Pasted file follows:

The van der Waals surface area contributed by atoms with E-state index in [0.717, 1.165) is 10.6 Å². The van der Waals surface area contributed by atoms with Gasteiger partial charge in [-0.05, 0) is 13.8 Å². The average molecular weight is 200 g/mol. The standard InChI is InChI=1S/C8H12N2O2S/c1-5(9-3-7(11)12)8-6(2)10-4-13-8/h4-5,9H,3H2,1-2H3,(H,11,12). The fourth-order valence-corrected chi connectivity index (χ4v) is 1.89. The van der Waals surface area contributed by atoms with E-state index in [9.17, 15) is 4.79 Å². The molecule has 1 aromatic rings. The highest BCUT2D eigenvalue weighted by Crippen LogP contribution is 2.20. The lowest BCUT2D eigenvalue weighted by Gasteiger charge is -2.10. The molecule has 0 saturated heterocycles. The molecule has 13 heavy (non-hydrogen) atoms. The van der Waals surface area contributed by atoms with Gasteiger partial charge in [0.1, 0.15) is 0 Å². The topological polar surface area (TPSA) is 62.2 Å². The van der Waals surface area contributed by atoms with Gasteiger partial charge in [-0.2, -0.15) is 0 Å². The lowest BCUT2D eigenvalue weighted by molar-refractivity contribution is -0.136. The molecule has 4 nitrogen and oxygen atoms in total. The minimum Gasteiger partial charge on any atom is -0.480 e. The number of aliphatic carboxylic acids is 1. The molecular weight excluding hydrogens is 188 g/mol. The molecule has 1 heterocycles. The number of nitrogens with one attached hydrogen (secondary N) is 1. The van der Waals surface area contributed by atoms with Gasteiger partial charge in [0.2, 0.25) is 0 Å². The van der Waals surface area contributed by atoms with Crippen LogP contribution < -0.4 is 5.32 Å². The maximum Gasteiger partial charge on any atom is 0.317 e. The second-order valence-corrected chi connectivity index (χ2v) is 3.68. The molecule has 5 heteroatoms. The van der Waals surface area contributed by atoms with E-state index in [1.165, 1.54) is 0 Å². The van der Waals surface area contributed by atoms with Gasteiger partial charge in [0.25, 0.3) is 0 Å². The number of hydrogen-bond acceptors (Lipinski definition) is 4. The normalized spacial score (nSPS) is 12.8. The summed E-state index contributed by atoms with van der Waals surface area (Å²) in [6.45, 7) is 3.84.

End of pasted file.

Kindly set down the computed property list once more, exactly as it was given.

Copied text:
The van der Waals surface area contributed by atoms with E-state index in [0.717, 1.165) is 10.6 Å². The van der Waals surface area contributed by atoms with Gasteiger partial charge in [-0.05, 0) is 13.8 Å². The average molecular weight is 200 g/mol. The standard InChI is InChI=1S/C8H12N2O2S/c1-5(9-3-7(11)12)8-6(2)10-4-13-8/h4-5,9H,3H2,1-2H3,(H,11,12). The fourth-order valence-corrected chi connectivity index (χ4v) is 1.89. The van der Waals surface area contributed by atoms with E-state index in [9.17, 15) is 4.79 Å². The molecule has 1 aromatic rings. The highest BCUT2D eigenvalue weighted by Crippen LogP contribution is 2.20. The lowest BCUT2D eigenvalue weighted by Gasteiger charge is -2.10. The molecule has 0 saturated heterocycles. The molecule has 13 heavy (non-hydrogen) atoms. The van der Waals surface area contributed by atoms with Gasteiger partial charge in [0.1, 0.15) is 0 Å². The topological polar surface area (TPSA) is 62.2 Å². The van der Waals surface area contributed by atoms with Gasteiger partial charge in [-0.2, -0.15) is 0 Å². The lowest BCUT2D eigenvalue weighted by molar-refractivity contribution is -0.136. The molecule has 4 nitrogen and oxygen atoms in total. The minimum Gasteiger partial charge on any atom is -0.480 e. The number of aliphatic carboxylic acids is 1. The molecular weight excluding hydrogens is 188 g/mol. The molecule has 1 heterocycles. The number of nitrogens with one attached hydrogen (secondary N) is 1. The van der Waals surface area contributed by atoms with Gasteiger partial charge in [0.2, 0.25) is 0 Å². The van der Waals surface area contributed by atoms with Crippen LogP contribution < -0.4 is 5.32 Å². The maximum Gasteiger partial charge on any atom is 0.317 e. The second-order valence-corrected chi connectivity index (χ2v) is 3.68. The molecule has 5 heteroatoms. The van der Waals surface area contributed by atoms with E-state index in [1.165, 1.54) is 0 Å². The van der Waals surface area contributed by atoms with Gasteiger partial charge in [0.25, 0.3) is 0 Å². The number of hydrogen-bond acceptors (Lipinski definition) is 4. The normalized spacial score (nSPS) is 12.8. The summed E-state index contributed by atoms with van der Waals surface area (Å²) in [6.45, 7) is 3.84.